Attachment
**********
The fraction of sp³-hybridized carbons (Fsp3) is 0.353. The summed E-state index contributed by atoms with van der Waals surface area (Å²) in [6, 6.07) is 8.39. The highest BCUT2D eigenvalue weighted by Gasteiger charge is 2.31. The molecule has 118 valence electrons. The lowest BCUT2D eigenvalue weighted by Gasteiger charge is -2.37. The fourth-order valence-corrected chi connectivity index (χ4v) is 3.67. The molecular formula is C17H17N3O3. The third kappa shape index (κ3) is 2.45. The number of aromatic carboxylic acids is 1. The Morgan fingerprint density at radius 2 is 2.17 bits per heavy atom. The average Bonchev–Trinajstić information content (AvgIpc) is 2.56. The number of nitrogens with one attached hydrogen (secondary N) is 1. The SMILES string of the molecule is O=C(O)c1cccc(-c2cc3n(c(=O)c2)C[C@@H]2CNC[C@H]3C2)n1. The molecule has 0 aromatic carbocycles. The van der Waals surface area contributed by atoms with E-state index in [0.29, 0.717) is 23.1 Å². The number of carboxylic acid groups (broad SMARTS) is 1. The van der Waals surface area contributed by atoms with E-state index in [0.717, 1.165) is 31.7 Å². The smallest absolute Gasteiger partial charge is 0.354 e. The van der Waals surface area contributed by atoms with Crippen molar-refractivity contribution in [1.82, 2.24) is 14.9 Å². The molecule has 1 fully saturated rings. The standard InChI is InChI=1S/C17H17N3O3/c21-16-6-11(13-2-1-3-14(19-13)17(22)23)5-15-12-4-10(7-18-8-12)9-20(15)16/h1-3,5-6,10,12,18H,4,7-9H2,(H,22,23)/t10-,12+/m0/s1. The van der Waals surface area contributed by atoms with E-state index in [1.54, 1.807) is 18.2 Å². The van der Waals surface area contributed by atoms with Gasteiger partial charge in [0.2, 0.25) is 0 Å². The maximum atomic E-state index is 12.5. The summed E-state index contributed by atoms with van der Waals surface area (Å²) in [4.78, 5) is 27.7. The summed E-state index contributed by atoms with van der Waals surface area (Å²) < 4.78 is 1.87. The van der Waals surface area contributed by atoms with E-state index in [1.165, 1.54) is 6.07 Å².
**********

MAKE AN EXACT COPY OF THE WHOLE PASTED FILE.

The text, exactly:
The fraction of sp³-hybridized carbons (Fsp3) is 0.353. The summed E-state index contributed by atoms with van der Waals surface area (Å²) in [6, 6.07) is 8.39. The highest BCUT2D eigenvalue weighted by Gasteiger charge is 2.31. The molecule has 118 valence electrons. The lowest BCUT2D eigenvalue weighted by Gasteiger charge is -2.37. The fourth-order valence-corrected chi connectivity index (χ4v) is 3.67. The molecular formula is C17H17N3O3. The third kappa shape index (κ3) is 2.45. The number of aromatic carboxylic acids is 1. The Morgan fingerprint density at radius 2 is 2.17 bits per heavy atom. The average Bonchev–Trinajstić information content (AvgIpc) is 2.56. The number of nitrogens with one attached hydrogen (secondary N) is 1. The SMILES string of the molecule is O=C(O)c1cccc(-c2cc3n(c(=O)c2)C[C@@H]2CNC[C@H]3C2)n1. The molecule has 0 aromatic carbocycles. The van der Waals surface area contributed by atoms with E-state index in [0.29, 0.717) is 23.1 Å². The number of carboxylic acid groups (broad SMARTS) is 1. The van der Waals surface area contributed by atoms with E-state index in [0.717, 1.165) is 31.7 Å². The smallest absolute Gasteiger partial charge is 0.354 e. The van der Waals surface area contributed by atoms with Crippen molar-refractivity contribution in [1.82, 2.24) is 14.9 Å². The molecule has 1 fully saturated rings. The standard InChI is InChI=1S/C17H17N3O3/c21-16-6-11(13-2-1-3-14(19-13)17(22)23)5-15-12-4-10(7-18-8-12)9-20(15)16/h1-3,5-6,10,12,18H,4,7-9H2,(H,22,23)/t10-,12+/m0/s1. The van der Waals surface area contributed by atoms with E-state index in [1.54, 1.807) is 18.2 Å². The van der Waals surface area contributed by atoms with Gasteiger partial charge in [0.2, 0.25) is 0 Å². The maximum atomic E-state index is 12.5. The summed E-state index contributed by atoms with van der Waals surface area (Å²) in [4.78, 5) is 27.7. The summed E-state index contributed by atoms with van der Waals surface area (Å²) < 4.78 is 1.87. The van der Waals surface area contributed by atoms with E-state index in [1.165, 1.54) is 6.07 Å².